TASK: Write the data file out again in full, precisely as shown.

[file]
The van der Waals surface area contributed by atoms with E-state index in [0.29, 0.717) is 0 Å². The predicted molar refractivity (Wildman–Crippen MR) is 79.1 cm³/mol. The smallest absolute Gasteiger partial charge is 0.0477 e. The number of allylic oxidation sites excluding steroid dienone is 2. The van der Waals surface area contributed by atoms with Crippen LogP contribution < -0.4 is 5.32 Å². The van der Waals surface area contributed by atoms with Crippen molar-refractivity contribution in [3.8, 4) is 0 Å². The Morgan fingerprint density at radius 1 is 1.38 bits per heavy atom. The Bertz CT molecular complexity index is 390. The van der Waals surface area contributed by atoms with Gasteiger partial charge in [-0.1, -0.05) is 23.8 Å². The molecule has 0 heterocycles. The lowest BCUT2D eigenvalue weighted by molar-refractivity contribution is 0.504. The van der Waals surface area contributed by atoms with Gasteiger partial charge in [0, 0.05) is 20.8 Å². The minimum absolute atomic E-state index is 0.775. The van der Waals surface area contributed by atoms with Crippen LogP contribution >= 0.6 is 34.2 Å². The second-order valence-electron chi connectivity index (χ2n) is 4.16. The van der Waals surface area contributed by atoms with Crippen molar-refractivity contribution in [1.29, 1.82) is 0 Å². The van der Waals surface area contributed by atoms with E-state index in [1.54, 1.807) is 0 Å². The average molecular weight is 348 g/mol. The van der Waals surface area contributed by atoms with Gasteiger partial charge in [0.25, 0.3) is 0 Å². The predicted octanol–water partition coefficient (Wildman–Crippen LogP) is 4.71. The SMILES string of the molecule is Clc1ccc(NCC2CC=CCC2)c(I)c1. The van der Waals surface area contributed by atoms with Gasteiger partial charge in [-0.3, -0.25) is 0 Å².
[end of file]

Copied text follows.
The van der Waals surface area contributed by atoms with E-state index in [0.29, 0.717) is 0 Å². The predicted molar refractivity (Wildman–Crippen MR) is 79.1 cm³/mol. The smallest absolute Gasteiger partial charge is 0.0477 e. The number of allylic oxidation sites excluding steroid dienone is 2. The van der Waals surface area contributed by atoms with Crippen LogP contribution < -0.4 is 5.32 Å². The van der Waals surface area contributed by atoms with Crippen molar-refractivity contribution in [3.8, 4) is 0 Å². The Morgan fingerprint density at radius 1 is 1.38 bits per heavy atom. The Bertz CT molecular complexity index is 390. The van der Waals surface area contributed by atoms with Gasteiger partial charge in [-0.1, -0.05) is 23.8 Å². The molecule has 0 heterocycles. The lowest BCUT2D eigenvalue weighted by molar-refractivity contribution is 0.504. The van der Waals surface area contributed by atoms with Gasteiger partial charge in [0, 0.05) is 20.8 Å². The minimum absolute atomic E-state index is 0.775. The van der Waals surface area contributed by atoms with Crippen LogP contribution >= 0.6 is 34.2 Å². The second-order valence-electron chi connectivity index (χ2n) is 4.16. The van der Waals surface area contributed by atoms with Crippen molar-refractivity contribution in [1.29, 1.82) is 0 Å². The van der Waals surface area contributed by atoms with E-state index in [1.54, 1.807) is 0 Å². The average molecular weight is 348 g/mol. The van der Waals surface area contributed by atoms with Gasteiger partial charge in [0.25, 0.3) is 0 Å². The predicted octanol–water partition coefficient (Wildman–Crippen LogP) is 4.71. The SMILES string of the molecule is Clc1ccc(NCC2CC=CCC2)c(I)c1. The van der Waals surface area contributed by atoms with Gasteiger partial charge in [-0.3, -0.25) is 0 Å².